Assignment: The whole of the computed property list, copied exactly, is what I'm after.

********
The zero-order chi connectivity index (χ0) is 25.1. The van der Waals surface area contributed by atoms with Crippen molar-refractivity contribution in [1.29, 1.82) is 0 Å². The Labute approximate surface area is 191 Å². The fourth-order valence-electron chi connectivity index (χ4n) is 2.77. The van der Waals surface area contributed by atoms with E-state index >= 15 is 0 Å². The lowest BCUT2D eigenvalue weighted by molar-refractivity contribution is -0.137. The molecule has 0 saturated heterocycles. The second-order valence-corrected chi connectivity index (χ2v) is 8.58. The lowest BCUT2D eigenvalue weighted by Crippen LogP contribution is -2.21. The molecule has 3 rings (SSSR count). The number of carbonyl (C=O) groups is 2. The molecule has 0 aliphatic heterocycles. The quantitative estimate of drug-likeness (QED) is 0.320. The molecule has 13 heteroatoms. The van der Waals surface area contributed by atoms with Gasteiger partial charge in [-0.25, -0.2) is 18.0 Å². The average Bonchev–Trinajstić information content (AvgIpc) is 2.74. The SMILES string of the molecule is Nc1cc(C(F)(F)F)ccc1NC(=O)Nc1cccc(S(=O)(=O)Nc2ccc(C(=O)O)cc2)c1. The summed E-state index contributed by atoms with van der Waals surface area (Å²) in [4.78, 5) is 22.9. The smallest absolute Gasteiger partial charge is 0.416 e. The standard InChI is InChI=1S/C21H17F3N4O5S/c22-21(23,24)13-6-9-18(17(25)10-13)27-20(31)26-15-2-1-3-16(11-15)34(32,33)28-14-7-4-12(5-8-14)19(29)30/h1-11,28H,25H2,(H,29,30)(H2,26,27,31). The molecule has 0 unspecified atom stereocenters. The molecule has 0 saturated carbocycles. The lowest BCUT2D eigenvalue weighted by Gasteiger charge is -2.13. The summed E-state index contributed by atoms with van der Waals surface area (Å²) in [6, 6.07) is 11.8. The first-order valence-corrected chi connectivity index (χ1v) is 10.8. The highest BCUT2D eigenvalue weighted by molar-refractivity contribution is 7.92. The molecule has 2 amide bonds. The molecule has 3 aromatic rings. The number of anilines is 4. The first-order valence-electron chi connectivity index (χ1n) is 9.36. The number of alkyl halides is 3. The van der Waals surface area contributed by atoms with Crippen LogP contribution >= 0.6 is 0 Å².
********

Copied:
The zero-order chi connectivity index (χ0) is 25.1. The van der Waals surface area contributed by atoms with Crippen molar-refractivity contribution in [1.29, 1.82) is 0 Å². The Labute approximate surface area is 191 Å². The fourth-order valence-electron chi connectivity index (χ4n) is 2.77. The van der Waals surface area contributed by atoms with E-state index >= 15 is 0 Å². The lowest BCUT2D eigenvalue weighted by molar-refractivity contribution is -0.137. The molecule has 0 saturated heterocycles. The second-order valence-corrected chi connectivity index (χ2v) is 8.58. The lowest BCUT2D eigenvalue weighted by Crippen LogP contribution is -2.21. The molecule has 3 rings (SSSR count). The number of carbonyl (C=O) groups is 2. The molecule has 0 aliphatic heterocycles. The quantitative estimate of drug-likeness (QED) is 0.320. The molecule has 13 heteroatoms. The van der Waals surface area contributed by atoms with Gasteiger partial charge in [-0.25, -0.2) is 18.0 Å². The average Bonchev–Trinajstić information content (AvgIpc) is 2.74. The SMILES string of the molecule is Nc1cc(C(F)(F)F)ccc1NC(=O)Nc1cccc(S(=O)(=O)Nc2ccc(C(=O)O)cc2)c1. The summed E-state index contributed by atoms with van der Waals surface area (Å²) in [4.78, 5) is 22.9. The smallest absolute Gasteiger partial charge is 0.416 e. The standard InChI is InChI=1S/C21H17F3N4O5S/c22-21(23,24)13-6-9-18(17(25)10-13)27-20(31)26-15-2-1-3-16(11-15)34(32,33)28-14-7-4-12(5-8-14)19(29)30/h1-11,28H,25H2,(H,29,30)(H2,26,27,31). The molecule has 0 unspecified atom stereocenters. The molecule has 0 saturated carbocycles. The lowest BCUT2D eigenvalue weighted by Gasteiger charge is -2.13. The summed E-state index contributed by atoms with van der Waals surface area (Å²) in [6, 6.07) is 11.8. The first-order valence-corrected chi connectivity index (χ1v) is 10.8. The highest BCUT2D eigenvalue weighted by molar-refractivity contribution is 7.92. The molecule has 2 amide bonds. The molecule has 3 aromatic rings. The number of anilines is 4. The first-order valence-electron chi connectivity index (χ1n) is 9.36. The number of alkyl halides is 3. The van der Waals surface area contributed by atoms with Crippen LogP contribution >= 0.6 is 0 Å².